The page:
The Aesthetics of Nostalgia

by | June 9, 2015

A man in a voluminous fur coat riding a child’s scooter rolls towards the camera in slow motion. Behind him, a crowd of people decked out in hipster kitsch follow on bicycles, rollerblades, and rolling office chairs. This is the opening shot of the music video for ‘Thrift Shop’, Macklemore & Ryan Lewis’s 2012 anthem. ‘Savin’ my my money and I’m hella happy that’s a bargain,’ Macklemore raps, strutting past racks of discount clothing. ‘Fifty dollars for a T-shirt — that’s just some ignorant bitch / I call that getting swindled and pimped / I call that getting tricked by a business / That shirt’s hella dough / And having the same one as six other people in this club is a hella don’t’. With enough swagger, cast-off clothes become enviable markers of cool.

Macklemore echoes the sentiments of those who believe that ‘thrifting’, that archetypal hipster pastime, offers an alternative to mainstream consumerism. For the hipster, wearing ‘your granddad’s clothes’ is both common-sense and anti-establishment. Yet the song’s emphasis on the sheer accumulation of things — ‘They had a broken keyboard, I bought a broken keyboard,’ Macklemore raps — suggests that the hipster affinity for dated and often useless accessories simply creates a demand for new kinds of products.

The advent of Ebay and Etsy in the early 2000s created an online marketplace where nostalgics could purchase refurbished typewriters, Walkman cassette players and rotary-dial telephones, items that symbolically subverted the modernity of the tech boom. In the years when mobile flip-phones were giving way to smart-phones, vintage rotary-dial phones became so popular that home-goods stores began to market new, push-button phones designed to mimic their ‘retro’ look.

A political awakening among young, liberal voters heralded the election of President Obama in 2008. This portion of the electorate pinned Obama’s iconic HOPE, CHANGE, and PROGRESS posters to their dorm room walls. The image of Obama, stenciled in red, white and blue by artist Shepard Fairley, recalled the mid-century pop art of Andy Warhol. Obama himself drew comparisons to this time period, drawing on another young, charismatic presidential candidate: John F. Kennedy.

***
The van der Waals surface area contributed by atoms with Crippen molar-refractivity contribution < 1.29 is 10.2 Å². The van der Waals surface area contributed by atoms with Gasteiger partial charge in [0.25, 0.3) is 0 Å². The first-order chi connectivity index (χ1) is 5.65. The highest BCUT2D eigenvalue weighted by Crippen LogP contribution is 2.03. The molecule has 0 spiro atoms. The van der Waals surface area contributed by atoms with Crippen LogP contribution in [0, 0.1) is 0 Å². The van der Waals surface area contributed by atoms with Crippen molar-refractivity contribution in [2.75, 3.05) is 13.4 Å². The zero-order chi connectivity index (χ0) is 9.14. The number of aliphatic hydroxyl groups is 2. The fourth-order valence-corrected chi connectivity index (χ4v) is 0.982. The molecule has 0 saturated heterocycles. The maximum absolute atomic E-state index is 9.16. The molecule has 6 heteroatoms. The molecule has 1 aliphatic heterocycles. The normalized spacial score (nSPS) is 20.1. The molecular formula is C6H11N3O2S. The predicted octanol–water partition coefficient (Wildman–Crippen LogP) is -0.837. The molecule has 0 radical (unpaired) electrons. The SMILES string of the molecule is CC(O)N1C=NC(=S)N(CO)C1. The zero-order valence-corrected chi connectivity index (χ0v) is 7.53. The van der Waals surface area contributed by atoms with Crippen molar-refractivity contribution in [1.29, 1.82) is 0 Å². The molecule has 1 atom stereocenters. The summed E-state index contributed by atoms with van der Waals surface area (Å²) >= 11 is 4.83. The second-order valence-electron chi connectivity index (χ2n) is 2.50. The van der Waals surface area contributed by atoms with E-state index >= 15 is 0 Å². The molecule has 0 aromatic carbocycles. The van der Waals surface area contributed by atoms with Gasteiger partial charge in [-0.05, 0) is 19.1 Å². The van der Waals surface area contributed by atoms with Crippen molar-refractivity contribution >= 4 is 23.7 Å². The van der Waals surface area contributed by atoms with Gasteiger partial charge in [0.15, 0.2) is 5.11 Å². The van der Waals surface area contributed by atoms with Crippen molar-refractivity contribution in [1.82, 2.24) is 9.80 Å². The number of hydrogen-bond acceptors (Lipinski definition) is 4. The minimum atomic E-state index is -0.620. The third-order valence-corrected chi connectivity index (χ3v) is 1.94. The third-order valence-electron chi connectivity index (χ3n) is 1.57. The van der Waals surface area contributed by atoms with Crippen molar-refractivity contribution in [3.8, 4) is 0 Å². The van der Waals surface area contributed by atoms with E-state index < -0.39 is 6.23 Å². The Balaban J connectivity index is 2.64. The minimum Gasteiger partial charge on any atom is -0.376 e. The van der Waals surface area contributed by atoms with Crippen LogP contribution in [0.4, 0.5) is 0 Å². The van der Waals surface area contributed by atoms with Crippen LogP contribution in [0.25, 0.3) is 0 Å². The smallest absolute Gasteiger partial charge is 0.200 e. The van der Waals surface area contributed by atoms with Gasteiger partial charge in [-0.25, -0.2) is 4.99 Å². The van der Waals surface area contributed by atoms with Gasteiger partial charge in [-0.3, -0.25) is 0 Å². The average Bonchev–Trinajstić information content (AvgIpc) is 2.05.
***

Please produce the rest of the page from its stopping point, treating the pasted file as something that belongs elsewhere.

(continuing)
Obama’s 2008 campaign managed to link images of traditional Americana with a progressive political agenda. The 1960s were a time of great social change. To many young Americans, Obama’s campaign suggested that the decade following 2008 could be one, too. For liberal, twenty-something hipsters, this was an appealing message. Yet it is a nostalgia for vintage aesthetics, not a passion for progressive politics, that has become the stand-out feature of contemporary hipster culture,

In his 2010 essay ‘What Was The Hipster?’, Mark Grief attempted to write an ethnography of the notoriously elusive American hipster. Grief’s definition of the ‘contemporary hipster’ borrows social critic Thomas Frank’s idea of the ‘rebel consumer,’ ‘the person who, adopting the rhetoric but not the politics of the counterculture, convinces himself that buying the right mass products individualizes him as transgressive.’ The rebel consumer who supports environmentalism does not stop driving; instead, the rebel consumer buys a Prius.